When I arrived in Lewisburg for the service, there were about a dozen leather-wearing biker dudes standing out in front of the church. They were lining both sides of the street holding large American flags on poles. Their leather jackets were adorned with patriotic emblems and messages. I think they call themselves “Freedom Riders” [ed by Michael in MI – actually, they are the Patriot Guard Riders] but I am not sure. There was a line of mourners waiting to get inside the church. There must have been, no-kidding, about a thousand people crammed inside that sanctuary. The various Armed Forces were represented there by young people in uniform, a large number of them Marines in their dress blues, friends and comrades of the deceased.
From the pulpit, the Marine’s widow spoke of how proud she was of her husband as his orphaned son looked on with tears on his face. The Marine’s brother also spoke on behalf of the family and related the same message of great pride and overwhelming grief.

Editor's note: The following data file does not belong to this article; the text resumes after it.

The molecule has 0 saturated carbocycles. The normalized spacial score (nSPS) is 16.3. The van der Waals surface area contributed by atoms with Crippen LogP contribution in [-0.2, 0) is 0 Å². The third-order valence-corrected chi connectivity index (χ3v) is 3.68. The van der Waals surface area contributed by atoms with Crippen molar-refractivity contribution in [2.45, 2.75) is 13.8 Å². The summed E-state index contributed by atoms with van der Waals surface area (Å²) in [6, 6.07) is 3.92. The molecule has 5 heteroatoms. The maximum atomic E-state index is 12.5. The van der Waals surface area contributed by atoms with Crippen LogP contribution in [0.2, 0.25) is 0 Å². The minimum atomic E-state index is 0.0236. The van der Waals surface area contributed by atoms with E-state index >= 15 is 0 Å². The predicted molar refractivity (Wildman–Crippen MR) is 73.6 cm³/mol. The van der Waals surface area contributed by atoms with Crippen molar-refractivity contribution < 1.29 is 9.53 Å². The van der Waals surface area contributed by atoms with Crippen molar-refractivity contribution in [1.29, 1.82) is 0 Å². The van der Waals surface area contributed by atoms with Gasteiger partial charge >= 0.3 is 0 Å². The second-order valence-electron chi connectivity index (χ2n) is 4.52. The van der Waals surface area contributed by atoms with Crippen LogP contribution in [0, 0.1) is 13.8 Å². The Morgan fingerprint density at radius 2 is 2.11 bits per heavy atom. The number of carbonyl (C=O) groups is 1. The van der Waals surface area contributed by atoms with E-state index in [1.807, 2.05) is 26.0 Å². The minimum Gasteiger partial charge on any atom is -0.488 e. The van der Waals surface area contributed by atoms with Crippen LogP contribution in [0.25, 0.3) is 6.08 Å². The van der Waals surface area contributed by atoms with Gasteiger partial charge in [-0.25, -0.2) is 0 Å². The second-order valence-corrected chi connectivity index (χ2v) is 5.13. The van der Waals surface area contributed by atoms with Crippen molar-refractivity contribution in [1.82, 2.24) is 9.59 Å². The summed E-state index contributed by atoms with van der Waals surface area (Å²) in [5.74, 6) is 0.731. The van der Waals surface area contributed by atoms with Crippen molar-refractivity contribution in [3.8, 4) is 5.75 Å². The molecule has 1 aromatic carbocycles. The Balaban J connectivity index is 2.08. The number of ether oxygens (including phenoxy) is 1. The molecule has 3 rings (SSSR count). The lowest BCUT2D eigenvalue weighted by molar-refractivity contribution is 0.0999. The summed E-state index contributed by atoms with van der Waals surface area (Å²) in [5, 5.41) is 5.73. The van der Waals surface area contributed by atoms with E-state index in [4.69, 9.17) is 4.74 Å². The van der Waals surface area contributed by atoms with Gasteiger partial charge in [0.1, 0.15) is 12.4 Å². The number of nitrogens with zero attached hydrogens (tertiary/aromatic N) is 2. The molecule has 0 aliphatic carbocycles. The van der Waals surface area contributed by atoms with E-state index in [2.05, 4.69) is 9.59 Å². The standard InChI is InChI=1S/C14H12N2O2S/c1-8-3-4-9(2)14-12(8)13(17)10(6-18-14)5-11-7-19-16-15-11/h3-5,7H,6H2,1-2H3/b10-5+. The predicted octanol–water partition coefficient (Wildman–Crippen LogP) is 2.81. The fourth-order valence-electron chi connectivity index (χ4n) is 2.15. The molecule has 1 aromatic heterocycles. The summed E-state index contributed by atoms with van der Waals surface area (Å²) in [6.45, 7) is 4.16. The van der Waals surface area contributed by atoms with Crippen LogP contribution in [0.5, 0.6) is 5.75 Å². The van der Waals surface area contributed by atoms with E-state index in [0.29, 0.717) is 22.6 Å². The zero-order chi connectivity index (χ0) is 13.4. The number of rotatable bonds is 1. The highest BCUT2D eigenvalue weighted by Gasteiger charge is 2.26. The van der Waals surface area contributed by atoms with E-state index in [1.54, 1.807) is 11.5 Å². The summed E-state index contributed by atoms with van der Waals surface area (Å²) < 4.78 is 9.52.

After the service, the motorcade formed up with a unique escort – a mix of law enforcement vehicles and Harley Davidsons with flags streaming. I am estimating but it seemed to me that the line of vehicles stretched out for at least two miles. From the Church of Christ in downtown Lewisburg to Wheel cemetery on Highway 64 is about 15 miles. All along the route people stopped what they were doing, walked out of their homes and businesses and stood at attention along both sides of the street. They were holding signs and waving flags, holding their hands over their hearts, removing their hats, and saluting as the funeral procession rolled by. People pulled their cars over to the side of the road, got out, and stood with their hand over their heart. From where I sat, I did not observe one vehicle pass the funeral procession in either direction for the full 15 miles.